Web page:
It’s a pristine October day that feels more like early September than mid-autumn with all its color and brilliance and the scent of freshly fallen leaves blanketing the earth. We go to the woods in search of fall decorations for the house and come home with plastic bagfuls of sticky pinecones, acorns, leaves, ferns, and rocks. The pinecones find new homes in baskets throughout the house, the leaves are scattered across the dining room table while crayons make leaf imprints on construction paper, and the acorns and stones find their way to vases.
Fall is the season of harvest in these parts, and the farmers are ceaseless in their combining, raking, and gathering. There’s something about the season of harvest that seems to warrant celebration, and the kids are eager to embrace this short season of pumpkins and scarecrows before the snow flies.
There’s an important standard in our home that faces cultural opposition this time of year. The standard is this: “Only dwell on what is pure, lovely, and good.” This standard keeps eerie programming off of our TV screen, leaves goblins at the doorstep, warrants the disposal of other types of media, and guards our hearts in the season known for making light of ghosts and vampires. It keeps the spookiness from overtaking our home with the onslaught of autumn, and it keeps our eyes on what is pure, lovely, and good.
This week’s post is for anyone who is looking to celebrate this abundant season of harvest without embracing the spookiness encouraged by modern culture. Here are five family-friendly ideas:
Focus on Autumn Décor Instead of Spooky Décor
With aisles upon aisles of witches, ghosts, and creepy decorations filling most stores, it can be difficult to navigate this season. The kids beg for Halloween decorations, and the options entice them around every corner. One simple way to overcome the pull toward the spooky is to focus on decorating with an autumn theme instead of a creepy theme. Pumpkins, wreathes, and even inspirational wall hangings are easy to find. Aim for autumn instead of Halloween.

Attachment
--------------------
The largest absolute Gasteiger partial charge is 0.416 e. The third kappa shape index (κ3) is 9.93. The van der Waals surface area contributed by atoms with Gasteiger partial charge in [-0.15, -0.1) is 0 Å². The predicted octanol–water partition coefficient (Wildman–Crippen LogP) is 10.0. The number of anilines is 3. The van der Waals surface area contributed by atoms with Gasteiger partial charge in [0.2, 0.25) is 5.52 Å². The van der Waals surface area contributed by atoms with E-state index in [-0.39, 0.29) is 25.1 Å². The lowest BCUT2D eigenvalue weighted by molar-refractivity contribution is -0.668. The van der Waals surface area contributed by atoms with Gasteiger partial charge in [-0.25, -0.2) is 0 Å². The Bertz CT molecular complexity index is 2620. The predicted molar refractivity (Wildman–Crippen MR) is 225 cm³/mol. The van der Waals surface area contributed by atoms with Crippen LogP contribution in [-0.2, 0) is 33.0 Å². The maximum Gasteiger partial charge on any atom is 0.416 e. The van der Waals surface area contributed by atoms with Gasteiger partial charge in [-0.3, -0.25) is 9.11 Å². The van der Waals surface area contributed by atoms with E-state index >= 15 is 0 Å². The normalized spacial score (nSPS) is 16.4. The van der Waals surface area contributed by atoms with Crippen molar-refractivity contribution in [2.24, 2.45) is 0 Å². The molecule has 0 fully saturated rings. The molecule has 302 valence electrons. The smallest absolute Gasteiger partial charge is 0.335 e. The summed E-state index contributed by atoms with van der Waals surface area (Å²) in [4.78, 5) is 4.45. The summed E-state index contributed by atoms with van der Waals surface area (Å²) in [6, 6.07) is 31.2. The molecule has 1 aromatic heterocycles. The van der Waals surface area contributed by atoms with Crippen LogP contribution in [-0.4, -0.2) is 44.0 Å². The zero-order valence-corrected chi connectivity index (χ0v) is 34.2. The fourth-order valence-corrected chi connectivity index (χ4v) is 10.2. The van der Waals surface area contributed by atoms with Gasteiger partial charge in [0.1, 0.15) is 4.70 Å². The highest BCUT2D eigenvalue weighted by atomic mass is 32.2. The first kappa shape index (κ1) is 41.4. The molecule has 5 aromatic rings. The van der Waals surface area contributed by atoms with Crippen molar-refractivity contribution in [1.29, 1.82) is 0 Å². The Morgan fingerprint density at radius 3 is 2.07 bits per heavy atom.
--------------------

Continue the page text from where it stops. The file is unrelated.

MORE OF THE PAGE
Share the Harvest with Friends
Our fridge is full of red raspberries, cabbage, fresh green beans, squash, and foods straight from the earth. One way to embrace this season is to bless friends with the gatherings of the harvest. Take a loaf of pumpkin bread to a neighbor’s house. Invite a few families over for a bonfire. Plan a meal entirely based around freshly harvested fruits and vegetables, and practice giving thanks.
It’s easy to slip into self-centered thinking when the focus of the season is on costumes and candy collection. Instead of making these things the focus of the season, encourage your family to name the blessings of the season. Encourage them to give thanks for the abundance of goodness around them. Gear up for the upcoming Thanksgiving season with reminders to give thanks in all things. Count blessings and write them on leaf-shaped papers to create a gratitude tree.
Bring on the Pumpkin and Leaf Activities
In lieu of parties and activities that focus on fear-based entertainment, keep the harvest theme going as you plan activities for your children and their friends. There are countless ideas for pumpkin and fall crafts and games. Keep your focus on God’s creation, and you’re sure to avoid ghosts and monsters.
Embrace the Last Warm Days with Outdoor Activities
Finally, celebrate fall by embracing the last warm days before winter. Visit a pumpkin patch, apple orchard, or hay maze. Many communities offer these attractions for free. Explore a local park and collect leaves. Enjoy a campfire in the backyard. Pick a bouquet of fall wildflowers for the table. Just as the daylight is fading quickly, so are the sunny T-shirt days. Enjoy them while they last.
For a list of 17 fall-themed Bible-based craft ideas, click here.
This post was shared as a part of the Fresh Market Friday Link-up.